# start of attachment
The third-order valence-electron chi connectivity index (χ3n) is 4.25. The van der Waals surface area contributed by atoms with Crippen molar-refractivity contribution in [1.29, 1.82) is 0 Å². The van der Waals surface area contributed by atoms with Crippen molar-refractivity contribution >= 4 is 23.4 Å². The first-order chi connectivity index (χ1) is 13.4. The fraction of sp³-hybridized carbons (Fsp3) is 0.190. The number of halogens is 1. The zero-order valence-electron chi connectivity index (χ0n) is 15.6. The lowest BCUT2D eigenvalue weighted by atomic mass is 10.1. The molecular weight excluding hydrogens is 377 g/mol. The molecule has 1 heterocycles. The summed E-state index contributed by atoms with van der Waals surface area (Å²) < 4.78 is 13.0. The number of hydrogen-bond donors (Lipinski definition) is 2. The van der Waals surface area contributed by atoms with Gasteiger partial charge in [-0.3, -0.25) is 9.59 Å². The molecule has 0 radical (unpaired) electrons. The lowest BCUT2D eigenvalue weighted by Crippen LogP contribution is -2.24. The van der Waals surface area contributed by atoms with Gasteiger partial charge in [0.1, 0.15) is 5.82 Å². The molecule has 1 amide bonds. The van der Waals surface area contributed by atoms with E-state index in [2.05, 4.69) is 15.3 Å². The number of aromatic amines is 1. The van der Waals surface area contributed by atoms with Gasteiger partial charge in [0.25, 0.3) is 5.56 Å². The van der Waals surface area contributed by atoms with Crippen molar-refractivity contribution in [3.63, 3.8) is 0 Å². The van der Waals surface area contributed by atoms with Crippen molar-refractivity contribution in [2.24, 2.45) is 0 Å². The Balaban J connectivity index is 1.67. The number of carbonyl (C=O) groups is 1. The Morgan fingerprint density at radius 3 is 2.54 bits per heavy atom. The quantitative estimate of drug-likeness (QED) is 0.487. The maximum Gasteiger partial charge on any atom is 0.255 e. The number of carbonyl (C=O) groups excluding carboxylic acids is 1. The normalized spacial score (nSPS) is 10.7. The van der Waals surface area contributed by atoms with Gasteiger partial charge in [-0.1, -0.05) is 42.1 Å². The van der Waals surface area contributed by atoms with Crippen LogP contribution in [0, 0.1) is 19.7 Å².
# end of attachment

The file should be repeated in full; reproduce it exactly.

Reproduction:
The third-order valence-electron chi connectivity index (χ3n) is 4.25. The van der Waals surface area contributed by atoms with Crippen molar-refractivity contribution in [1.29, 1.82) is 0 Å². The van der Waals surface area contributed by atoms with Crippen molar-refractivity contribution >= 4 is 23.4 Å². The first-order chi connectivity index (χ1) is 13.4. The fraction of sp³-hybridized carbons (Fsp3) is 0.190. The number of halogens is 1. The zero-order valence-electron chi connectivity index (χ0n) is 15.6. The lowest BCUT2D eigenvalue weighted by atomic mass is 10.1. The molecular weight excluding hydrogens is 377 g/mol. The molecule has 1 heterocycles. The summed E-state index contributed by atoms with van der Waals surface area (Å²) < 4.78 is 13.0. The number of hydrogen-bond donors (Lipinski definition) is 2. The van der Waals surface area contributed by atoms with Gasteiger partial charge in [-0.3, -0.25) is 9.59 Å². The molecule has 0 radical (unpaired) electrons. The lowest BCUT2D eigenvalue weighted by Crippen LogP contribution is -2.24. The van der Waals surface area contributed by atoms with Gasteiger partial charge in [0.1, 0.15) is 5.82 Å². The molecule has 1 amide bonds. The van der Waals surface area contributed by atoms with E-state index in [2.05, 4.69) is 15.3 Å². The number of aromatic amines is 1. The van der Waals surface area contributed by atoms with Gasteiger partial charge in [0.25, 0.3) is 5.56 Å². The van der Waals surface area contributed by atoms with Crippen molar-refractivity contribution in [3.63, 3.8) is 0 Å². The van der Waals surface area contributed by atoms with Crippen molar-refractivity contribution in [2.24, 2.45) is 0 Å². The Balaban J connectivity index is 1.67. The number of carbonyl (C=O) groups is 1. The Morgan fingerprint density at radius 3 is 2.54 bits per heavy atom. The quantitative estimate of drug-likeness (QED) is 0.487. The maximum Gasteiger partial charge on any atom is 0.255 e. The number of carbonyl (C=O) groups excluding carboxylic acids is 1. The normalized spacial score (nSPS) is 10.7. The van der Waals surface area contributed by atoms with Gasteiger partial charge in [-0.1, -0.05) is 42.1 Å². The van der Waals surface area contributed by atoms with Crippen LogP contribution in [0, 0.1) is 19.7 Å².